Hon Mr Snobelen: Let's talk about what has been created in education in Ontario. The Liberal government, the NDP, the previous government, were willing to allow our students to have a mediocre education, middle of the road, middle of pan-Canadian tests. It didn't offend you. It certainly offends this government.

You were willing to have a system of funding in education in the province where young people in Dryden and other parts of Ontario didn't have their needs met and parents were left not knowing whom to hold to account for that.

This government, step by step by step, is building a better education for those young people in Ontario. We're going to be able to stand here and say that the province is responsible for funding education and meeting the needs of those students. I'm proud of that and so are my colleagues.


Mr Tony Martin (Sault Ste Marie): My question is for the Minister of Economic Development, Trade and Tourism. When your government first got elected, the city of Sault Ste Marie asked for the green light to go ahead with a full-fledged casino. It wasn't going to cost you a penny, but you told them you weren't going to allow any more casinos in the province until you had a province-wide referendum. Well, we have it on good authority that you're not going to do that. As a matter of fact, I have a letter here from the mayor of Sault Ste Marie to the Premier, cc'd to yourself, asking for some clarification on that, referencing the mayor of Point Pelee, who has the same concern. Minister, given that you're not going to do a province-wide referendum, is Sault Ste Marie going to get a full-fledged casino, yes or no?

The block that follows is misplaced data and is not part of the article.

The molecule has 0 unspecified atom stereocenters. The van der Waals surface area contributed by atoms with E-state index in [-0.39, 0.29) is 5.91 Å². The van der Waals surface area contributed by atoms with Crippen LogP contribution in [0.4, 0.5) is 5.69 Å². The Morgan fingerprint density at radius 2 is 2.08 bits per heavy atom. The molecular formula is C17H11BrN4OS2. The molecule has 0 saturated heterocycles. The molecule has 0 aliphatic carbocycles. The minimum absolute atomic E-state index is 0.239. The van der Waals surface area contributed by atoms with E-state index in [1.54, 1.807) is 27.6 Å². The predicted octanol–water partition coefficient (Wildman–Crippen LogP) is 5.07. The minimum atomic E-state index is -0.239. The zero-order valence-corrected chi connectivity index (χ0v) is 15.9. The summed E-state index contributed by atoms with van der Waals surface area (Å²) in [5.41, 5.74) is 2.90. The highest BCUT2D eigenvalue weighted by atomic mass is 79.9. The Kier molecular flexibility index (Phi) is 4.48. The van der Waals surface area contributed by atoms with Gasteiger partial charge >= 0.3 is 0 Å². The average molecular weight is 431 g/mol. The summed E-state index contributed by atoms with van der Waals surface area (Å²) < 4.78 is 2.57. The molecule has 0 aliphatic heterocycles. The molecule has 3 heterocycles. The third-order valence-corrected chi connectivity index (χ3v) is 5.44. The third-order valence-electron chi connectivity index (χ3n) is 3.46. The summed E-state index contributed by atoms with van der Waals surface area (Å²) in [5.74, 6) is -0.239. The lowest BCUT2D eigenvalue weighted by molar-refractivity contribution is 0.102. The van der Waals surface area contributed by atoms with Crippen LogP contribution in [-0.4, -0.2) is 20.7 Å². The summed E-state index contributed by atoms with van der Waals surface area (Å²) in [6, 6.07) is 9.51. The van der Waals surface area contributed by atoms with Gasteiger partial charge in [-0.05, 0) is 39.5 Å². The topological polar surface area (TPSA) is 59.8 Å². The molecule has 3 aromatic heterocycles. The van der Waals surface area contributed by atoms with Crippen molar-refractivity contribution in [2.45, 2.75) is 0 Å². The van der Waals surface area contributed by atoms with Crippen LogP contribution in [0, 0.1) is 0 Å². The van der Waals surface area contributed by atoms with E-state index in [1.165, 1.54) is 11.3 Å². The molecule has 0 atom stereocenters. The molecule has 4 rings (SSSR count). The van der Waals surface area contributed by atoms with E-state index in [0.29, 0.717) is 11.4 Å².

Hon William Saunderson (Minister of Economic Development, Trade and Tourism): I'm pleased to respond to the question from the member for Sault Ste Marie. He has referred to the casino matter in Sault Ste Marie. He knows that I have spoken many times to the mayor of Sault Ste Marie and I have been in Sault Ste Marie. We have had many discussions about a casino for Sault Ste Marie. I told the mayor, as I think I've told the member before, that until we have a province-wide referendum we will not be establishing any more major casinos like the ones in Windsor, Niagara Falls or Rama. That is the situation. We won't do it until we have this referendum, and I have said this time and time again. Until we have that referendum, we will not be proceeding with major casinos.

Mr Martin: Maybe you didn't hear me, Minister. We have it on good authority that you're not going to do this province-wide referendum.

Let me paint the picture for you here that's being presented out there. On one hand, you're going to force municipalities that don't want them to have these permanent charitable casinos, yet we have in this province municipalities that want full-fledged casinos so they can benefit from the economic activity that will be generated and you're saying you won't allow them to have them. They don't know any more what the process is. Is Sault Ste Marie going to get a casino or not?

Hon Mr Saunderson: Again I say that we'll have to wait until there is a province-wide referendum on a major casino. I might point out to the member for Sault Ste Marie that there are, as he knows, charitable gaming clubs which will be established in the province. They will take the place of the roving casinos, which have not been very charitable at all to charities. It's very possible that an area such as Sault Ste Marie can apply for and get a charitable gaming club. I know Windsor has that opportunity, as do any other centres that have major casinos at the present time. It's very possible that a casino of a charitable gaming club nature could come to Sault Ste Marie. It's up to the area to approve it.